“We need to assess if these factors can be attributed to the impact of Covid-19. For example, with pilots not being able to fly their mandated hours, there could be a condition forcing them to return to flying school to complete a certain number of take-offs and landings with an instructor,” Godden says.


It is clear that the South African aviation industry has a very unique risk profile and complex insurance requirements that requires a highly knowledgeable underwriting skillset.


Typically, an insurer’s primary focus is to protect its client’s assets, and to pay out in the unfortunate event that something does go wrong. However, when it comes to aviation insurance, it is important to realise that a specialist aviation insurer is equipped to offer insights into, and help guide clients through into the vast range of factors and regulatory requirements that influence the market.


For the past 40 years Santam Aviation has developed a solid understanding of the changing risk environment, aircraft and aviation laws and safety and security compliance requirements that guide the South African aviation industry. These key differentiators also underpin Santam Aviation’s offering in the 33 continental nations in which it operates.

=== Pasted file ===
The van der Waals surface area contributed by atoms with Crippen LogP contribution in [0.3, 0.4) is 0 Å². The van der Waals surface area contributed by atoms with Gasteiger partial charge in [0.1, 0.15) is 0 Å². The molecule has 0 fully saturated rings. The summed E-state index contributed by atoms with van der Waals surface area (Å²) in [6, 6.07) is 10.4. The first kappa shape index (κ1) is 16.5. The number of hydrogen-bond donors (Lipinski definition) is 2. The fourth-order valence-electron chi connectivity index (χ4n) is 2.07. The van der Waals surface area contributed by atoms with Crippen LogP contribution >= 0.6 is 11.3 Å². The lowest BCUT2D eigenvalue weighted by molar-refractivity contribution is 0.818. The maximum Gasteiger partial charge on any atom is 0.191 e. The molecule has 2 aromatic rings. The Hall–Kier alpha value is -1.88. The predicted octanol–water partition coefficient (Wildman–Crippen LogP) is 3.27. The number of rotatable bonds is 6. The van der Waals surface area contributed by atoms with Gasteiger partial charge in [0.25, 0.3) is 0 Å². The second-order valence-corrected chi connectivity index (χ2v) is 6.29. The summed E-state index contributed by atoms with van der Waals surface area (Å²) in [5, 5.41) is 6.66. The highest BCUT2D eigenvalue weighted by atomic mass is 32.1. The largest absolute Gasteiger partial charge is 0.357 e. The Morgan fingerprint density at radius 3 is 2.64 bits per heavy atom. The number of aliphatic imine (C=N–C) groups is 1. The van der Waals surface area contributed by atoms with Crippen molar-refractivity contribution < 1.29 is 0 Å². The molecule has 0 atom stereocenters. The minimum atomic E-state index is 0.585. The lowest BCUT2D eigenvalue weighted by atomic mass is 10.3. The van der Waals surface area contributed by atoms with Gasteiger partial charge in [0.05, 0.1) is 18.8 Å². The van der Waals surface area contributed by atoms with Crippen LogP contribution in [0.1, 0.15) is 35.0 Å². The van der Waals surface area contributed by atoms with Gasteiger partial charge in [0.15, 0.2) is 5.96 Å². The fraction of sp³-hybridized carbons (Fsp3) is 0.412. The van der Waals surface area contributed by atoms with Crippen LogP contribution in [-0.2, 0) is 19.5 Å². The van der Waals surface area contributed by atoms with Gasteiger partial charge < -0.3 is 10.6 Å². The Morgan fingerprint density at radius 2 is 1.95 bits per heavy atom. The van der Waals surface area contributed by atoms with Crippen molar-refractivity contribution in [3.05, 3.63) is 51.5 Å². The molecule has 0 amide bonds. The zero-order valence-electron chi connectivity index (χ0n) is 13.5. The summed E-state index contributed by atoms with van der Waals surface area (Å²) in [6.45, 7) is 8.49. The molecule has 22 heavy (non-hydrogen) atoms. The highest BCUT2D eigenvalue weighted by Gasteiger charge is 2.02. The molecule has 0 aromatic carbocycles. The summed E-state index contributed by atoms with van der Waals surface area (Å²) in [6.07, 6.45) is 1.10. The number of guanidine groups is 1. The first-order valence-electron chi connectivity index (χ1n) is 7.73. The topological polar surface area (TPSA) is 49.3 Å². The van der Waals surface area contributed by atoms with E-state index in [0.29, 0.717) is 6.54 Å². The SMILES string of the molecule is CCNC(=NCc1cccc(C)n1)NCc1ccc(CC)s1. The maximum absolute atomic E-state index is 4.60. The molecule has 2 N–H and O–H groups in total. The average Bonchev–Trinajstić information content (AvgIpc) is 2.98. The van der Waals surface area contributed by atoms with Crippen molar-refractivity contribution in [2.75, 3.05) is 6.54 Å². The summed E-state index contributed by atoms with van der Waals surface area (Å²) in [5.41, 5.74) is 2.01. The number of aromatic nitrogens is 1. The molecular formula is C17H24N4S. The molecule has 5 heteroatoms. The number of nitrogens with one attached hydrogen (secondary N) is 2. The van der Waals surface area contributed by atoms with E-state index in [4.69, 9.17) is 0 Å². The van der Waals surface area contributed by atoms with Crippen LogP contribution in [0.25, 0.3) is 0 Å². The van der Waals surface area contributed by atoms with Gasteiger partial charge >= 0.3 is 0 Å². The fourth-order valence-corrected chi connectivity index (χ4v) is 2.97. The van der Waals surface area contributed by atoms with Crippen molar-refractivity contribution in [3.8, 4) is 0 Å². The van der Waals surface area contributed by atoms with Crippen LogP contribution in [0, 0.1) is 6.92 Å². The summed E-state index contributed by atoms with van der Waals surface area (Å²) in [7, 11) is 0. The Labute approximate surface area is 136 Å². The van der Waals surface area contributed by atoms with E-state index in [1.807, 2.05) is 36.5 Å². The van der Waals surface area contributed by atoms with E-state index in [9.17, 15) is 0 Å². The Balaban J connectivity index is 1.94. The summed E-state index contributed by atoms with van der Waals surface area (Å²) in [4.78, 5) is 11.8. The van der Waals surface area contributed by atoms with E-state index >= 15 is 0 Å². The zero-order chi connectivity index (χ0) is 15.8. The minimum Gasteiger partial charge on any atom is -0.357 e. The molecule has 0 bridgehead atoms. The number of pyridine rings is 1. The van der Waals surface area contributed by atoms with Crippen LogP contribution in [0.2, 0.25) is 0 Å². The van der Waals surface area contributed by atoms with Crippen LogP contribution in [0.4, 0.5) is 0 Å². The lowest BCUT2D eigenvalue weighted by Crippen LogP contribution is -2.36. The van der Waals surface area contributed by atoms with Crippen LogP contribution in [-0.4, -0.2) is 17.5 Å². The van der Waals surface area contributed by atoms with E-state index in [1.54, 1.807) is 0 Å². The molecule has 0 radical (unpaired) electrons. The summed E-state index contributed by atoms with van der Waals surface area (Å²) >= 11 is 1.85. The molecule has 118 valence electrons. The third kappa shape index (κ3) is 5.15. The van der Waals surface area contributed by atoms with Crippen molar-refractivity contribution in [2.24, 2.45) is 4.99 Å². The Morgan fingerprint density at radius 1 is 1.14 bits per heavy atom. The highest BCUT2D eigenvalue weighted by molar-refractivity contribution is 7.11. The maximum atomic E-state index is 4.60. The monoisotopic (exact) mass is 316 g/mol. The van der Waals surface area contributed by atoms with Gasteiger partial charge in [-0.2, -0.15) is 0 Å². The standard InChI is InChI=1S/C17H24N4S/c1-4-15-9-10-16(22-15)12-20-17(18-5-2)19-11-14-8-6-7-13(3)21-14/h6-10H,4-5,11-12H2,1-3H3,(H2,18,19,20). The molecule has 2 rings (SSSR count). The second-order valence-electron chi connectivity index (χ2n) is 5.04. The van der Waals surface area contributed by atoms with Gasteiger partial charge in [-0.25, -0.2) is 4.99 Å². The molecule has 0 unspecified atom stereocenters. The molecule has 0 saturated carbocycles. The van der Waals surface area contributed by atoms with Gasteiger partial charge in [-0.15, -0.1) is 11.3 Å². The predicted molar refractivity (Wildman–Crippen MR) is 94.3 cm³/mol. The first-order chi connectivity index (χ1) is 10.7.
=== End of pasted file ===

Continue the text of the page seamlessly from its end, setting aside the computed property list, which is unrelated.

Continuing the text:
This particular skillset and in-depth market knowledge is crucial when it comes to the aviation industry in the rest of Africa, where exchange controls and securing premiums is trickier. Despite these challenges, Santam Aviation considers Africa a key growth market for the business, particularly the eastern regions and South Africa’s neighbouring territories. 


Godden warns that even submitting an aviation insurance claim could be an intricate matter.  “Submitting a claim in contravention of law, or without the required certifications, could have dire consequences – which may be financially crippling to the policyholder,” he says.


Even a usually straight-forward claim like damage caused by taxing into a runway hole or clipping a hangar door, will be rejected if the paperwork is not in order. Obviously, the impacts are devastating if there is a loss of life, more so if the deceased are related to or known to the owner/pilot,” says Godden.


The most basic of cover, and which is dictated by law, is third party/passenger insurance, but the greatest liability is when the aircraft is in motion, which requires comprehensive cover. “That premium is variable dependent on the risk exposure, such as purpose of the flight; the level, age and experience of the pilot; the type of aircraft; area of operation, among others,” Godden says.


It is clear that the business of aviation insurance is complex. “It’s complicated, yes,” Godden concurs.


“Aviation has suffered, and will continue to struggle until the pandemic is under better control,” Godden says. “For insurers those immediate opportunities lie in developing a sustainable long-term approach and supporting aviation clients as the sector limps through the crisis.”


“It is absolutely critical that role-players find joint solutions and drive a collective approach to ensure the survival and longevity of an entire industry,” Godden concludes.